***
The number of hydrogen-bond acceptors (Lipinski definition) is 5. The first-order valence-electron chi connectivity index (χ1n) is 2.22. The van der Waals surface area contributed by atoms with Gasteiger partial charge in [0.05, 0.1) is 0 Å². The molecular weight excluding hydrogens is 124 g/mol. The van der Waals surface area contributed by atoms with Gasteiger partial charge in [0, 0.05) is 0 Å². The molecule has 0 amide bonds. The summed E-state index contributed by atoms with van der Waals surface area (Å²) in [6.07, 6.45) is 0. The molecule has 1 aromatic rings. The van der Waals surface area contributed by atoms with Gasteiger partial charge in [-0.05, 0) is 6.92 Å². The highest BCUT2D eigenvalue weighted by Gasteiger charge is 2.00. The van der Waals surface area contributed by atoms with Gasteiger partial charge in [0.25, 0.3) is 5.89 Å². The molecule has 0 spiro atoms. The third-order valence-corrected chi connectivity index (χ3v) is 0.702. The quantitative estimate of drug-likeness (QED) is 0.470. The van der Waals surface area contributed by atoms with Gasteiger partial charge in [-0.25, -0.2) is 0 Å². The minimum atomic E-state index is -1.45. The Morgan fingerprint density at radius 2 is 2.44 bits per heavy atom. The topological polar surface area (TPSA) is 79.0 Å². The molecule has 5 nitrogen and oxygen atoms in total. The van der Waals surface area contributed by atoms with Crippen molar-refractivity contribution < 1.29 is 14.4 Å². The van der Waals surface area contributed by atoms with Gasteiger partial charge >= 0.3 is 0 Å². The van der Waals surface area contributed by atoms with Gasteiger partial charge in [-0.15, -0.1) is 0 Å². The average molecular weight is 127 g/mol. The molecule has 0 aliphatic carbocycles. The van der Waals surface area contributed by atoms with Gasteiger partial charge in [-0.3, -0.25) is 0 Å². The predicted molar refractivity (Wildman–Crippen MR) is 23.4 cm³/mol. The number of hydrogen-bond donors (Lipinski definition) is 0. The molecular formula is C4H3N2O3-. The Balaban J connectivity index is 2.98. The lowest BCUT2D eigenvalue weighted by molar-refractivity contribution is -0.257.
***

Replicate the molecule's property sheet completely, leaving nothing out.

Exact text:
The number of hydrogen-bond acceptors (Lipinski definition) is 5. The first-order valence-electron chi connectivity index (χ1n) is 2.22. The van der Waals surface area contributed by atoms with Gasteiger partial charge in [0.05, 0.1) is 0 Å². The molecular weight excluding hydrogens is 124 g/mol. The van der Waals surface area contributed by atoms with Gasteiger partial charge in [0, 0.05) is 0 Å². The molecule has 0 amide bonds. The summed E-state index contributed by atoms with van der Waals surface area (Å²) in [6.07, 6.45) is 0. The molecule has 1 aromatic rings. The van der Waals surface area contributed by atoms with Gasteiger partial charge in [-0.05, 0) is 6.92 Å². The highest BCUT2D eigenvalue weighted by Gasteiger charge is 2.00. The van der Waals surface area contributed by atoms with Gasteiger partial charge in [0.25, 0.3) is 5.89 Å². The molecule has 0 spiro atoms. The third-order valence-corrected chi connectivity index (χ3v) is 0.702. The quantitative estimate of drug-likeness (QED) is 0.470. The van der Waals surface area contributed by atoms with Gasteiger partial charge in [-0.25, -0.2) is 0 Å². The minimum atomic E-state index is -1.45. The Morgan fingerprint density at radius 2 is 2.44 bits per heavy atom. The topological polar surface area (TPSA) is 79.0 Å². The molecule has 5 nitrogen and oxygen atoms in total. The van der Waals surface area contributed by atoms with Crippen molar-refractivity contribution < 1.29 is 14.4 Å². The van der Waals surface area contributed by atoms with Gasteiger partial charge >= 0.3 is 0 Å². The van der Waals surface area contributed by atoms with Gasteiger partial charge in [-0.15, -0.1) is 0 Å². The average molecular weight is 127 g/mol. The molecule has 0 aliphatic carbocycles. The van der Waals surface area contributed by atoms with Gasteiger partial charge in [-0.3, -0.25) is 0 Å². The predicted molar refractivity (Wildman–Crippen MR) is 23.4 cm³/mol. The number of hydrogen-bond donors (Lipinski definition) is 0. The molecular formula is C4H3N2O3-. The Balaban J connectivity index is 2.98. The lowest BCUT2D eigenvalue weighted by molar-refractivity contribution is -0.257.